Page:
Federally Funded R&D Centers:
Executive Compensation at The Aerospace Corporation
NSIAD-95-75, Feb 7, 1995
Pursuant to a congressional request, GAO reviewed executive compensation at The Aerospace Corporation, which operates an Air Force-sponsored federally funded research and development center (FFRDC).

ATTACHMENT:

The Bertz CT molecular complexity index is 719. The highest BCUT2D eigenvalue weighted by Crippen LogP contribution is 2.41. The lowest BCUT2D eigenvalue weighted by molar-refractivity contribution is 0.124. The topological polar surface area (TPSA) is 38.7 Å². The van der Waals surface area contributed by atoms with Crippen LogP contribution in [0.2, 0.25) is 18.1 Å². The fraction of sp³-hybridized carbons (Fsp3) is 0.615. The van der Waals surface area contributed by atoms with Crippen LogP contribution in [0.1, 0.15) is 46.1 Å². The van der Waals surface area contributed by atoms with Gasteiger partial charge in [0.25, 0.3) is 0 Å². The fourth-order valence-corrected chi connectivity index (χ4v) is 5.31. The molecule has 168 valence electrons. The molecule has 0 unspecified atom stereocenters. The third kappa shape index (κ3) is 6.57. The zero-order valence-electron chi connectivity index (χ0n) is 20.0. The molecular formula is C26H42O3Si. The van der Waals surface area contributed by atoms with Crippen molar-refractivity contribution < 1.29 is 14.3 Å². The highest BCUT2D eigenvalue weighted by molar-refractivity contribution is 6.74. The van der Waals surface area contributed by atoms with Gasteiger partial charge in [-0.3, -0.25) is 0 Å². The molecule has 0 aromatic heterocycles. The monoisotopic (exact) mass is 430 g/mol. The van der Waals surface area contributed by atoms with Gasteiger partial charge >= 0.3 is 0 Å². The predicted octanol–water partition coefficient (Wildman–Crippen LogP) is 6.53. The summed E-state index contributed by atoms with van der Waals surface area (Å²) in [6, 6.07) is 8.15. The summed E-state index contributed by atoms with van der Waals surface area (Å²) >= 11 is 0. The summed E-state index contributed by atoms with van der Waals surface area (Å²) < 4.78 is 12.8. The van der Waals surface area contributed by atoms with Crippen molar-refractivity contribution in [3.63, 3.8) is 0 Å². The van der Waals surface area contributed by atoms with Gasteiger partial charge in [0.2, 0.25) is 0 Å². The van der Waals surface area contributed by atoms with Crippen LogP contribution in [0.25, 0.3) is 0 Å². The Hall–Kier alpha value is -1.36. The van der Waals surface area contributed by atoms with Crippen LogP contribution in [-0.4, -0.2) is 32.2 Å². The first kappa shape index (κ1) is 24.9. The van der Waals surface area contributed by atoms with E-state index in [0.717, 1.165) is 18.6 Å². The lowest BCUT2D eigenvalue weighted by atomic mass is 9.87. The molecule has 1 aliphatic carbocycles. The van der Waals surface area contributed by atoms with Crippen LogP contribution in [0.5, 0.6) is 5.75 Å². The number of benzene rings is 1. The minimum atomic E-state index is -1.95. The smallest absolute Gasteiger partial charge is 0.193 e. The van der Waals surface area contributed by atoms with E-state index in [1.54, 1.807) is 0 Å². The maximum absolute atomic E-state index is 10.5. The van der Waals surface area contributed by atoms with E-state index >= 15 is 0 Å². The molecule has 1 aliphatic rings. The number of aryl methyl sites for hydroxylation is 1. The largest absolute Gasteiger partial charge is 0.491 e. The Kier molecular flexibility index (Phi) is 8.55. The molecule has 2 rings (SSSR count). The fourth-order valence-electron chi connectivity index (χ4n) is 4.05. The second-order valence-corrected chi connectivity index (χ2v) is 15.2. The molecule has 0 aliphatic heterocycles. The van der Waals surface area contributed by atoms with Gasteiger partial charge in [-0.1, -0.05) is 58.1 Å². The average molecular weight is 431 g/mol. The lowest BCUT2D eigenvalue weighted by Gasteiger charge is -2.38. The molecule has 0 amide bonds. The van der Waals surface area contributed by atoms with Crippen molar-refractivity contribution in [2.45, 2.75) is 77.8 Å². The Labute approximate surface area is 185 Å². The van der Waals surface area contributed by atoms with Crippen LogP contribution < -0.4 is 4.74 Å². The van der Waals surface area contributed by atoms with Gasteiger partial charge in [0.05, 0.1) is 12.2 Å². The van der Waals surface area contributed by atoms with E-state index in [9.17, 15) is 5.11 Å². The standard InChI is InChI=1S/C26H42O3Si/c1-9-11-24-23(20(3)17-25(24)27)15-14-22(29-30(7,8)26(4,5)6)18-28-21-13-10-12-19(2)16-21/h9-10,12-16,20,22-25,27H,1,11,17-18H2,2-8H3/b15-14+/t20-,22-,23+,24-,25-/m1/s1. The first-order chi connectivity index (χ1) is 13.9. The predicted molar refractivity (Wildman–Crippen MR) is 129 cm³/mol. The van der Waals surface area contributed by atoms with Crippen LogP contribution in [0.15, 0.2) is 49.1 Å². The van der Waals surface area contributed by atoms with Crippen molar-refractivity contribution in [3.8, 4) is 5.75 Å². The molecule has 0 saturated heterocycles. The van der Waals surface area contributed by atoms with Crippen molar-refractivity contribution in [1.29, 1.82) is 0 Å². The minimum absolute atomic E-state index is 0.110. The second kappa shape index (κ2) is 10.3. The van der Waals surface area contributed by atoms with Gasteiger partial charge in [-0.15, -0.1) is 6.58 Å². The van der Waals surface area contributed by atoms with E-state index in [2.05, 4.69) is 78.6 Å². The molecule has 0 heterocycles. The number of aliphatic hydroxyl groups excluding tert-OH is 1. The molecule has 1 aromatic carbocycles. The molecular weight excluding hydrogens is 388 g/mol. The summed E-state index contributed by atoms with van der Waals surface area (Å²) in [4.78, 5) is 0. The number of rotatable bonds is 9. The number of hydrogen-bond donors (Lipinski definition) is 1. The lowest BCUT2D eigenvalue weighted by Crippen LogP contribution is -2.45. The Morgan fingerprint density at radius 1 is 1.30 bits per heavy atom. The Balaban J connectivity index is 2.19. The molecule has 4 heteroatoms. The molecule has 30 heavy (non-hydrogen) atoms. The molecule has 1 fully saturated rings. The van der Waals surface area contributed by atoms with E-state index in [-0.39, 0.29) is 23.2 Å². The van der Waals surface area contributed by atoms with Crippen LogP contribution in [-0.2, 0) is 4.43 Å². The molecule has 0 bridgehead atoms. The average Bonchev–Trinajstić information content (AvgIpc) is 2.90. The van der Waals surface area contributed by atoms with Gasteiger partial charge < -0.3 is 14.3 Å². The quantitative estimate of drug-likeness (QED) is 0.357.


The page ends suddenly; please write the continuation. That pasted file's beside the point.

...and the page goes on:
GAO found that: (1) as of September 1994, Aerospace employed 32 senior management personnel (referred to as Aerospace executives), 12 of which were corporate officers; (2) the officers' total annual compensation averaged about $240,200 and their annual salary averaged about $176,400; (3) corporate officers' benefits included a retirement plan that is not available to senior management personnel or other employees; (4) the total annual compensation for the other 20 Aerospace executives that were not corporate officers averaged about $154,300 and their annual salary averaged about $139,500; (5) from September 1991 to September 1994, total salary cost for all Aerospace executives increased by 78 percent, from about $2.75 million to about $4.91 million, primarily due to salary increases of up to 29 percent for individual executives during 1992 and a 45-percent increase in the number of executives from 22 to 32 between 1991 and 1994; (6) during that time, the average annual executive salary increased by 23 percent, from about $125,000 to about $153,300; (7) Aerospace officials told GAO that increasing both the salaries and the number of executives were sound management decisions based on the best information available at the time and were justified for a number of reasons, including to better align Aerospace with its customers; (8) in addition, in 1993, Aerospace paid two executives hiring bonuses of $30,000 each. Aerospace classified these bonuses as nonreimbursable costs, consistent with the Federal Acquisition Regulation (FAR); (9) between September 1991 and September 1994, the number of nonexecutive employees at Aerospace decreased by 17 percent, from 3,973 to 3,303; (10) this decrease, coupled with the increase in the number of executives, reduced the ratio of executives to total nonexecutive employees from 1 per 181 employees to 1 per 103 employees; (11) in an audit started in response to Aerospace's June 1992 salary increases, the Defense Contract Audit Agency (DCAA) initially questioned the reasonableness of corporate officers' salaries and fringe benefits; (12) in its final report, however, DCAA no longer questioned the reasonableness of corporate officers' salaries but recommended that Aerospace provide further support for corporate officers' fringe benefits; (13) the Air Force and Aerospace have been working to resolve the issues raised by DCAA's audit; (14) fiscal year 1995 appropriations legislation limits employee compensation at the Department of Defense (DOD) FFRDCs, effective July 1, 1995, to a rate not to exceed Executive Schedule Level I; and (15) as of September 30, 1994, 16 Aerospace executives had annual salaries of more than $148,400, the current Executive Schedule Level I salary amount.